• Ugh!
  • For a visioning exercise, I used the dotting exercise (e.g. dotmocracy) to brainstorm guiding principles and narrow in on top 5. After the exercise, one of the participants said he didn’t like the exercise. In hindsight, I should’ve had other mechanisms in my back pocket. And, I should’ve made sure the group is ok with my plan at the beginning of the workshop.  
  • Consultation burnout and other related engagement events occurring at the same time…and creeping into our meeting agenda.
  • Walls of windows; bumpy walls; walls covered in art
  • Participants are happy to help with set-up, if asked, so don’t be afraid to ask.
    • Response from Rebecca:  While it’s true many people wouldn’t mind helping, I wonder if it also makes the facilitation team look poorly prepared and less professional, depending on the context.
  • Sometimes facilitation is not appropriate if you cannot assemble the critical stakeholders. Lower commitment modes engagement (surveys, interviews etc.) might be more appropriate.
    • Agreed – or for other reasons. This is part of asking questions participants can answer – if they are not well positioned to do so, then don’t ask them.

General questions:

I would be interested in recommended learning resources and tricks of the trade for newer/beginner facilitators.

There is a response to this on the recording re: IAF and also http://sage-solutions.org/training/e-courses/ I’d encourage you not only to deepen your facilitation toolbox with techniques, but also to pursue learning when it’s most appropriate to use each one. 

What do you do when there are people protesting outside meeting and media present?

Response from Kate: You should ensure that senior managers or technical experts are present to answer protesters separately and away from planned event. I also commented that I had used this same technique to effectively manage individual vocal participants on a one on one basis. 

When you prepare your participants with the background information etc. do you also include group norms or engagement rules?

To facilitate or not to facilitate? How do you decide whether a facilitative session(s) is the right tool for your situation and at this point in time?   

What are some effective/successful ways to facilitate meetings (under 20 persons) and take notes at the same time?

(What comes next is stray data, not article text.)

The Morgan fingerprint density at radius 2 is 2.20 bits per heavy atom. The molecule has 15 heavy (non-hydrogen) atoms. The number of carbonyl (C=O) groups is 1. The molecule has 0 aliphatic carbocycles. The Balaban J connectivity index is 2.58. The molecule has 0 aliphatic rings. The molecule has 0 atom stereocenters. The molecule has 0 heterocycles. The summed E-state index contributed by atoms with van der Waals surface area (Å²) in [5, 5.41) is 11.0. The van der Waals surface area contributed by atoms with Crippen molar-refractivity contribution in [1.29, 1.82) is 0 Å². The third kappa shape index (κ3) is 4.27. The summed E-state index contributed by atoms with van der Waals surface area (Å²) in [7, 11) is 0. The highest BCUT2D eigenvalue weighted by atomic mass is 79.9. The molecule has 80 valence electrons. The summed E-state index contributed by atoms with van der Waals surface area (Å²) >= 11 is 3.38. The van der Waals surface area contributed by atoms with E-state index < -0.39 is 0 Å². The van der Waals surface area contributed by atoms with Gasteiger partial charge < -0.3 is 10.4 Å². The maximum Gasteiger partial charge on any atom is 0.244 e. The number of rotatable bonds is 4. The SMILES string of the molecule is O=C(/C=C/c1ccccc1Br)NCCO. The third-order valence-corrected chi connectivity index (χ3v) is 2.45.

Something that we’ve been thinking through recently is the role of electeds (politicians) in a workshop format.  

How would you deal with a Steering Committee member whose “hidden agenda” is to derail the process on behalf of his/her stakeholders to ensure that an forthcoming legislated power is not pursued by the municipality – and won’t admit to it?

I’d recommend being as forthright/explicit as reasonably possible. Conflict is more easily handled when it is named and addressed.

What about when the senior manager is the particularly difficult participant?

There are numerous strategies to deal with difficult people and with power differentials in a room. Good process usually trumps bad behaviour. If people are feeling heard through the process, they rarely feel the need to assert their voice in inappropriate ways. In this case, it may also depend on whether the senior manager is also the project sponsor/client. If so, perhaps you can speak to her/him in advance about how s/he can be the most helpful presence possible in the room. 

Many facilitations are part of larger efforts to change complex systems. How have you assessed the impact of isolated facilitations within the broader project?

It’s true that individual facilitated meetings are usually part of larger systemic change processes. It’s been my experience that people value being heard, having confidence their feedback will be meaningful/useful, and having their time used well. We do have experience assessing the impact of both individual sessions and the broader processes in which they are embedded.

What tools do they use in face-to-face meetings to gather answers (e.g. Mythbusters quiz)?

This is a very broad question…specific tools would depend on the design of the session – its purpose, size, length, positioning within a larger process, level of strong emotion etc. I’d be happy to answer direct questions on this, grounded in participants’ actual scenarios and do provide facilitation coaching for doing so. 

General comment:

For participants’ information – Facilitation Impact Award nominations are open. https://www.iaf-world.org/site/facilitation-impact-awards. The Facilitation Impact Awards (FIA) honour organisations that have used facilitation to achieve a measurable and positive impact as well as the facilitator(s) who worked with them.